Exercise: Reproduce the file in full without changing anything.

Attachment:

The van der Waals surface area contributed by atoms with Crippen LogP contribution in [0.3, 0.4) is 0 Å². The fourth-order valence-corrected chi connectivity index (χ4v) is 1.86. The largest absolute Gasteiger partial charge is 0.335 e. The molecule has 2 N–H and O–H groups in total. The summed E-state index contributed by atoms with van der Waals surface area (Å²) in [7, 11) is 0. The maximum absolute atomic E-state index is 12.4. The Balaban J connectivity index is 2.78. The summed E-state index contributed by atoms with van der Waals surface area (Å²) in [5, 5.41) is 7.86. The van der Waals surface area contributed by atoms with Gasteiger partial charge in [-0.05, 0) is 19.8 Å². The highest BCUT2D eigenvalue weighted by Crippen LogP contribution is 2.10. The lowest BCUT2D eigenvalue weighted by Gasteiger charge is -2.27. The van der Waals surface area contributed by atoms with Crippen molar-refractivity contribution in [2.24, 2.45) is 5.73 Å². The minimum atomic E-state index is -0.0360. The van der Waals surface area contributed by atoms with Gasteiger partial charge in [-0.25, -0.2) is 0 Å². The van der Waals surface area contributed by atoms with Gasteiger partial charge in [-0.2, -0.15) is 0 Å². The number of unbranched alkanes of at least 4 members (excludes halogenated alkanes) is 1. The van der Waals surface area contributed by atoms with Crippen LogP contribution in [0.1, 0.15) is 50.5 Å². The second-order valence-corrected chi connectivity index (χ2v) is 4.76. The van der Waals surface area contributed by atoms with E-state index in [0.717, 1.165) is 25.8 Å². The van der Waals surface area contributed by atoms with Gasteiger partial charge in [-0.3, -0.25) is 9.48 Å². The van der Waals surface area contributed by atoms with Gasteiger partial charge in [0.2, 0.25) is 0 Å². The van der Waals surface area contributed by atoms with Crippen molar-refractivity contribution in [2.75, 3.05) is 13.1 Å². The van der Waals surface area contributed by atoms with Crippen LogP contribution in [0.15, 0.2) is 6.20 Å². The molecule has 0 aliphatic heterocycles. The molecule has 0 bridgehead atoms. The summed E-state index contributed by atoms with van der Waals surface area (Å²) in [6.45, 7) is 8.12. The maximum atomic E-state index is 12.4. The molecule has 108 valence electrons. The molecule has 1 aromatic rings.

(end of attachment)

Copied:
The van der Waals surface area contributed by atoms with Crippen LogP contribution in [0.3, 0.4) is 0 Å². The fourth-order valence-corrected chi connectivity index (χ4v) is 1.86. The largest absolute Gasteiger partial charge is 0.335 e. The molecule has 2 N–H and O–H groups in total. The summed E-state index contributed by atoms with van der Waals surface area (Å²) in [7, 11) is 0. The maximum absolute atomic E-state index is 12.4. The Balaban J connectivity index is 2.78. The summed E-state index contributed by atoms with van der Waals surface area (Å²) in [5, 5.41) is 7.86. The van der Waals surface area contributed by atoms with Gasteiger partial charge in [-0.05, 0) is 19.8 Å². The highest BCUT2D eigenvalue weighted by Crippen LogP contribution is 2.10. The lowest BCUT2D eigenvalue weighted by Gasteiger charge is -2.27. The van der Waals surface area contributed by atoms with Crippen molar-refractivity contribution in [2.24, 2.45) is 5.73 Å². The minimum atomic E-state index is -0.0360. The van der Waals surface area contributed by atoms with Gasteiger partial charge in [-0.25, -0.2) is 0 Å². The van der Waals surface area contributed by atoms with Gasteiger partial charge in [-0.2, -0.15) is 0 Å². The number of unbranched alkanes of at least 4 members (excludes halogenated alkanes) is 1. The van der Waals surface area contributed by atoms with Crippen LogP contribution in [0.1, 0.15) is 50.5 Å². The second-order valence-corrected chi connectivity index (χ2v) is 4.76. The van der Waals surface area contributed by atoms with E-state index in [0.717, 1.165) is 25.8 Å². The van der Waals surface area contributed by atoms with Gasteiger partial charge in [-0.3, -0.25) is 9.48 Å². The van der Waals surface area contributed by atoms with Gasteiger partial charge in [0.2, 0.25) is 0 Å². The van der Waals surface area contributed by atoms with Crippen molar-refractivity contribution in [2.75, 3.05) is 13.1 Å². The van der Waals surface area contributed by atoms with Crippen LogP contribution in [0.15, 0.2) is 6.20 Å². The molecule has 0 aliphatic heterocycles. The molecule has 0 bridgehead atoms. The summed E-state index contributed by atoms with van der Waals surface area (Å²) in [6.45, 7) is 8.12. The maximum atomic E-state index is 12.4. The molecule has 108 valence electrons. The molecule has 1 aromatic rings.